After the win, the coach gathered them around and what I heard I will never forget. He said: 'I told all of you that we would beat the Cards before the season was over, didn't I? At the beginning of the year, I knew we were lacking in talent, that some of you were playing baseball for the very first time and that it was going to be a slow go. But I've always said that baseball is more about the heart than about talent. And that's what I saw tonight. I saw a lot of heart. I would rather have someone with a lot of heart playing for me any day than someone with talent and no heart. Also, Grogan and me--we had a little talk early on in the game, didn't we Grogan? He had a few errors and he was mad and down on himself. I told him 'are you going to throw away the rest of the game because of a few errors? Baseball is a game of second chances. It's a forgiving game. You got to look forward and focus on what is in front of you, not on what you did or didn't do. And Grogan did just that and look at the kind of game he had. Never forget that boys. It is the game of second chances.'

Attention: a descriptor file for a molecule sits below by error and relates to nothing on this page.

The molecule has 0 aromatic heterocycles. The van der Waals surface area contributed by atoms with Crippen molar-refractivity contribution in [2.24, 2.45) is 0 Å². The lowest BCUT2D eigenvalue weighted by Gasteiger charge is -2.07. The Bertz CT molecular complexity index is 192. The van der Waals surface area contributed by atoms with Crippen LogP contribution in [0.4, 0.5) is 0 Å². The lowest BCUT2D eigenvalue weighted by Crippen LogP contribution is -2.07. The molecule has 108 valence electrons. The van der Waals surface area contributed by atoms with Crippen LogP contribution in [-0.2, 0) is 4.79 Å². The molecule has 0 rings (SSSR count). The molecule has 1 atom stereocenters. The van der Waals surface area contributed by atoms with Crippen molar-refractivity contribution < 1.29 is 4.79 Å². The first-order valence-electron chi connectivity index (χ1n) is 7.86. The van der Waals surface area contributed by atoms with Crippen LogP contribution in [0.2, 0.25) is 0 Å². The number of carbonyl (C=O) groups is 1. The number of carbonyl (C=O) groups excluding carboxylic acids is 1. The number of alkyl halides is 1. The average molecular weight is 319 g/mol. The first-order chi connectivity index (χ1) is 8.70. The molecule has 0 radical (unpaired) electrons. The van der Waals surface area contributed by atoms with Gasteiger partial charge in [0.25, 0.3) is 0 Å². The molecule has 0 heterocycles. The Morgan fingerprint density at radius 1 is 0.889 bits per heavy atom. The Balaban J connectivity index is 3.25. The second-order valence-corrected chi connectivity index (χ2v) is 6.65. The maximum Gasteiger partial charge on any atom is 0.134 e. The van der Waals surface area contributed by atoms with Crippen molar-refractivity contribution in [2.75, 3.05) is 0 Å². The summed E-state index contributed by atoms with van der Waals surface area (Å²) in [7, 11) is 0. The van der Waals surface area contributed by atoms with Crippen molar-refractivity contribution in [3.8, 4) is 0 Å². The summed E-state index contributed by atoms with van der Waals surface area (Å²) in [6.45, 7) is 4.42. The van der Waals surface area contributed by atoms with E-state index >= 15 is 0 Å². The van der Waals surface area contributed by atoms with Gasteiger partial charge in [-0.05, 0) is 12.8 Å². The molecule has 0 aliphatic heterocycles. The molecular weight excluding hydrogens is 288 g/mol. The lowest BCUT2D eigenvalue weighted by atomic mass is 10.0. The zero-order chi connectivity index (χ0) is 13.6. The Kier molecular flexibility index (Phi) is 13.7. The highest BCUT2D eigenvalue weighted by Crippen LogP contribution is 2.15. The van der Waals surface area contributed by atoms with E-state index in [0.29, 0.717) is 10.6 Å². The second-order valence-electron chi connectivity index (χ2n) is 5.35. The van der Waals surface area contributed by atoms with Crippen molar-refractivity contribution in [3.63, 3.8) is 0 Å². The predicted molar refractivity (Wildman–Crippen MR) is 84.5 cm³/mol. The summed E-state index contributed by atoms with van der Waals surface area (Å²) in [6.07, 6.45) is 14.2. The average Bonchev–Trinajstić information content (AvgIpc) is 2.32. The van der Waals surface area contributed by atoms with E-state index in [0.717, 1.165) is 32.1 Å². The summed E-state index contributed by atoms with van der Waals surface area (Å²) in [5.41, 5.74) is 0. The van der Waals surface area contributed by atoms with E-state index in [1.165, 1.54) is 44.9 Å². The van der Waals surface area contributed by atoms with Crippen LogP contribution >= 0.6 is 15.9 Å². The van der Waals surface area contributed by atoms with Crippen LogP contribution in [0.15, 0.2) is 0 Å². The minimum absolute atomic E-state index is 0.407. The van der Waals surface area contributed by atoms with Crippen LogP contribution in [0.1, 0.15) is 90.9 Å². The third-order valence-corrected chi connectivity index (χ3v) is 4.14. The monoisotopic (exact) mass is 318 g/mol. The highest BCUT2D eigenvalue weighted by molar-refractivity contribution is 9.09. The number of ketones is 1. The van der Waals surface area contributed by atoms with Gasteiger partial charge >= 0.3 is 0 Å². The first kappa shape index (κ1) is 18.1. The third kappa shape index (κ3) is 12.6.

Okay, that is about the best talk I ever heard. I think he deserves a baseball academy award for that one. It suddenly hit me that he had just summed up what we had seen Joshua do for the past two years. Joshua is about as perfectionistic as they come and can get down on himself for the smallest mistake. This 'talk' was exactly what Joshua needed and exactly when he needed it. It was a break through. I realized in that moment that God had been hearing my prayers all season and was answering them in His way in His timing. He had everything under control. I knew in my spirit that something changed that night. It was the monumental breakthrough that we had been praying for him.

The tournament started the very next week. Being that we had one of the worst records in the league, we were scheduled to play the #1 team. Yes, you guessed it. We were set to face off against the Cardinals. The odds were totally stacked against them. To be able to pull an upset two times in a row would take an act of God.